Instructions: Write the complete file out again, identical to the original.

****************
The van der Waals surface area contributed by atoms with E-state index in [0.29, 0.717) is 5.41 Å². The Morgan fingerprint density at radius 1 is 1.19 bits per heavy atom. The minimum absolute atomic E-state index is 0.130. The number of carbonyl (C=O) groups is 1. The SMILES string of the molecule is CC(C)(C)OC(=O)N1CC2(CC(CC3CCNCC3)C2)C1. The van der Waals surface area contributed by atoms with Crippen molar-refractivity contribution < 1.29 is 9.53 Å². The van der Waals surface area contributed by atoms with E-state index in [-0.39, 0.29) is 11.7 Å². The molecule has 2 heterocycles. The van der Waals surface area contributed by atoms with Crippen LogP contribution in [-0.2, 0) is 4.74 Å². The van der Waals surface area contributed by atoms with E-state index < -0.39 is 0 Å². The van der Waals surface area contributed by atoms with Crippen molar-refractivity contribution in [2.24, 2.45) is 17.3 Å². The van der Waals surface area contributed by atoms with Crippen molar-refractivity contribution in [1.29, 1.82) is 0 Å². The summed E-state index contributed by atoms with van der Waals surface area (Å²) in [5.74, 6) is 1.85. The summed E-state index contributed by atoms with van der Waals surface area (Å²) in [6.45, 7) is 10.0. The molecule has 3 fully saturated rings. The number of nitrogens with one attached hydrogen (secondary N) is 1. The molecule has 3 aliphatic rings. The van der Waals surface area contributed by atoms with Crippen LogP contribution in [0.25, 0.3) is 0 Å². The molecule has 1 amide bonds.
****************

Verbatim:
The van der Waals surface area contributed by atoms with E-state index in [0.29, 0.717) is 5.41 Å². The Morgan fingerprint density at radius 1 is 1.19 bits per heavy atom. The minimum absolute atomic E-state index is 0.130. The number of carbonyl (C=O) groups is 1. The SMILES string of the molecule is CC(C)(C)OC(=O)N1CC2(CC(CC3CCNCC3)C2)C1. The van der Waals surface area contributed by atoms with Crippen molar-refractivity contribution < 1.29 is 9.53 Å². The van der Waals surface area contributed by atoms with E-state index in [-0.39, 0.29) is 11.7 Å². The molecule has 2 heterocycles. The van der Waals surface area contributed by atoms with Crippen LogP contribution in [-0.2, 0) is 4.74 Å². The van der Waals surface area contributed by atoms with E-state index < -0.39 is 0 Å². The van der Waals surface area contributed by atoms with Crippen molar-refractivity contribution in [2.24, 2.45) is 17.3 Å². The van der Waals surface area contributed by atoms with Crippen molar-refractivity contribution in [1.29, 1.82) is 0 Å². The summed E-state index contributed by atoms with van der Waals surface area (Å²) in [5.74, 6) is 1.85. The summed E-state index contributed by atoms with van der Waals surface area (Å²) in [6.45, 7) is 10.0. The molecule has 3 fully saturated rings. The number of nitrogens with one attached hydrogen (secondary N) is 1. The molecule has 3 aliphatic rings. The van der Waals surface area contributed by atoms with Crippen LogP contribution in [0.25, 0.3) is 0 Å². The molecule has 1 amide bonds.